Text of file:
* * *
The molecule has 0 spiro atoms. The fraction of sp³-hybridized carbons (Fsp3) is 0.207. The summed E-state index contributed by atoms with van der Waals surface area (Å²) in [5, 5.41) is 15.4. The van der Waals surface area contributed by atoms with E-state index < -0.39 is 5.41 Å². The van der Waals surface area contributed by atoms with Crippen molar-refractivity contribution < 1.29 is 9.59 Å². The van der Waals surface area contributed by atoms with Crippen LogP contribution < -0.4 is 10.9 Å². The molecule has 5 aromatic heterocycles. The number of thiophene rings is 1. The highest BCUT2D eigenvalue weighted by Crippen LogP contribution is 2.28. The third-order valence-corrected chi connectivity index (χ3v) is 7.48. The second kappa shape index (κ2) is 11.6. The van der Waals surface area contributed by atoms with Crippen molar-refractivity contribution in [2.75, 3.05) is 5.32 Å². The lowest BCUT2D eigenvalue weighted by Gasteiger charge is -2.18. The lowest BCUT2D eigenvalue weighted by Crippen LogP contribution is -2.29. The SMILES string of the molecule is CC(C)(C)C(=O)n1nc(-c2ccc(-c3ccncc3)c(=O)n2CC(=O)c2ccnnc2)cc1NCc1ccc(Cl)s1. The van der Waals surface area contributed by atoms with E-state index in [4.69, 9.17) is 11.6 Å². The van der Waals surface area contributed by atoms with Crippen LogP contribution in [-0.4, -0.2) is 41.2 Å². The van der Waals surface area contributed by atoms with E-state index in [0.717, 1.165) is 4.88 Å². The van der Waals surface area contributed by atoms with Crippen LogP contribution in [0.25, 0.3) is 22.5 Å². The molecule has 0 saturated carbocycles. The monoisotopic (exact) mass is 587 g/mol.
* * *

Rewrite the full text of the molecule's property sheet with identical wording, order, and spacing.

The molecule has 0 spiro atoms. The fraction of sp³-hybridized carbons (Fsp3) is 0.207. The summed E-state index contributed by atoms with van der Waals surface area (Å²) in [5, 5.41) is 15.4. The van der Waals surface area contributed by atoms with E-state index < -0.39 is 5.41 Å². The van der Waals surface area contributed by atoms with Crippen molar-refractivity contribution < 1.29 is 9.59 Å². The van der Waals surface area contributed by atoms with Crippen LogP contribution < -0.4 is 10.9 Å². The molecule has 5 aromatic heterocycles. The number of thiophene rings is 1. The highest BCUT2D eigenvalue weighted by Crippen LogP contribution is 2.28. The third-order valence-corrected chi connectivity index (χ3v) is 7.48. The second kappa shape index (κ2) is 11.6. The van der Waals surface area contributed by atoms with Crippen molar-refractivity contribution in [2.75, 3.05) is 5.32 Å². The lowest BCUT2D eigenvalue weighted by Gasteiger charge is -2.18. The lowest BCUT2D eigenvalue weighted by Crippen LogP contribution is -2.29. The SMILES string of the molecule is CC(C)(C)C(=O)n1nc(-c2ccc(-c3ccncc3)c(=O)n2CC(=O)c2ccnnc2)cc1NCc1ccc(Cl)s1. The van der Waals surface area contributed by atoms with E-state index in [4.69, 9.17) is 11.6 Å². The van der Waals surface area contributed by atoms with Crippen LogP contribution in [-0.4, -0.2) is 41.2 Å². The van der Waals surface area contributed by atoms with E-state index in [0.717, 1.165) is 4.88 Å². The van der Waals surface area contributed by atoms with Crippen LogP contribution in [0.25, 0.3) is 22.5 Å². The molecule has 0 saturated carbocycles. The monoisotopic (exact) mass is 587 g/mol.